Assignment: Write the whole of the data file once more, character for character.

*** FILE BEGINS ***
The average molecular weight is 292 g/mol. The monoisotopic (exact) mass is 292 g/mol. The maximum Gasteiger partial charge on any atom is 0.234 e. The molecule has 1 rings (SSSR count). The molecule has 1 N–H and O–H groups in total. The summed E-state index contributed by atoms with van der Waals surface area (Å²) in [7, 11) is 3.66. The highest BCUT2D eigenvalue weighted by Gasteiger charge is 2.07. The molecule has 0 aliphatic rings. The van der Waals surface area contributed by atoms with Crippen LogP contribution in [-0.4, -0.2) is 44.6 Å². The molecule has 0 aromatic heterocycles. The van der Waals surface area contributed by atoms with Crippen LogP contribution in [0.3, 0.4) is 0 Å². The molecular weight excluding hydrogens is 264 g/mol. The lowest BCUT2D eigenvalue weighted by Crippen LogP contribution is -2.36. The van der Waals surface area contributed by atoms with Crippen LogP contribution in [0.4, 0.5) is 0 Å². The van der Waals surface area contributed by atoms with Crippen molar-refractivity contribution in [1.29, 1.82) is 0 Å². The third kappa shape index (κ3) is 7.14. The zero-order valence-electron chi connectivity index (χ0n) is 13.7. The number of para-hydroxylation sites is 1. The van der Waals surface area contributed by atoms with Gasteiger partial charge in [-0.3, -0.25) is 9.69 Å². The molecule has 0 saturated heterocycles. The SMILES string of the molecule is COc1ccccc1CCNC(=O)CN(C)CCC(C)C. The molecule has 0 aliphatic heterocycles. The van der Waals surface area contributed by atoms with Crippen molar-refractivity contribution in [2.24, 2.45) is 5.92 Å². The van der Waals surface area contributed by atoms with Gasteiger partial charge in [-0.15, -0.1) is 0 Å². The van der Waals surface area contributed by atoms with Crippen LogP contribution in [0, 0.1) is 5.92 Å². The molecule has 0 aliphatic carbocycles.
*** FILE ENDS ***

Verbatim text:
The average molecular weight is 292 g/mol. The monoisotopic (exact) mass is 292 g/mol. The maximum Gasteiger partial charge on any atom is 0.234 e. The molecule has 1 rings (SSSR count). The molecule has 1 N–H and O–H groups in total. The summed E-state index contributed by atoms with van der Waals surface area (Å²) in [7, 11) is 3.66. The highest BCUT2D eigenvalue weighted by Gasteiger charge is 2.07. The molecule has 0 aliphatic rings. The van der Waals surface area contributed by atoms with Crippen LogP contribution in [-0.4, -0.2) is 44.6 Å². The molecule has 0 aromatic heterocycles. The van der Waals surface area contributed by atoms with Crippen LogP contribution in [0.3, 0.4) is 0 Å². The molecular weight excluding hydrogens is 264 g/mol. The lowest BCUT2D eigenvalue weighted by Crippen LogP contribution is -2.36. The van der Waals surface area contributed by atoms with Crippen LogP contribution in [0.4, 0.5) is 0 Å². The van der Waals surface area contributed by atoms with Crippen molar-refractivity contribution in [1.29, 1.82) is 0 Å². The third kappa shape index (κ3) is 7.14. The zero-order valence-electron chi connectivity index (χ0n) is 13.7. The number of para-hydroxylation sites is 1. The van der Waals surface area contributed by atoms with Gasteiger partial charge in [-0.3, -0.25) is 9.69 Å². The molecule has 0 saturated heterocycles. The SMILES string of the molecule is COc1ccccc1CCNC(=O)CN(C)CCC(C)C. The molecule has 0 aliphatic heterocycles. The van der Waals surface area contributed by atoms with Crippen molar-refractivity contribution in [2.24, 2.45) is 5.92 Å². The van der Waals surface area contributed by atoms with Gasteiger partial charge in [-0.15, -0.1) is 0 Å². The van der Waals surface area contributed by atoms with Crippen LogP contribution in [0, 0.1) is 5.92 Å². The molecule has 0 aliphatic carbocycles.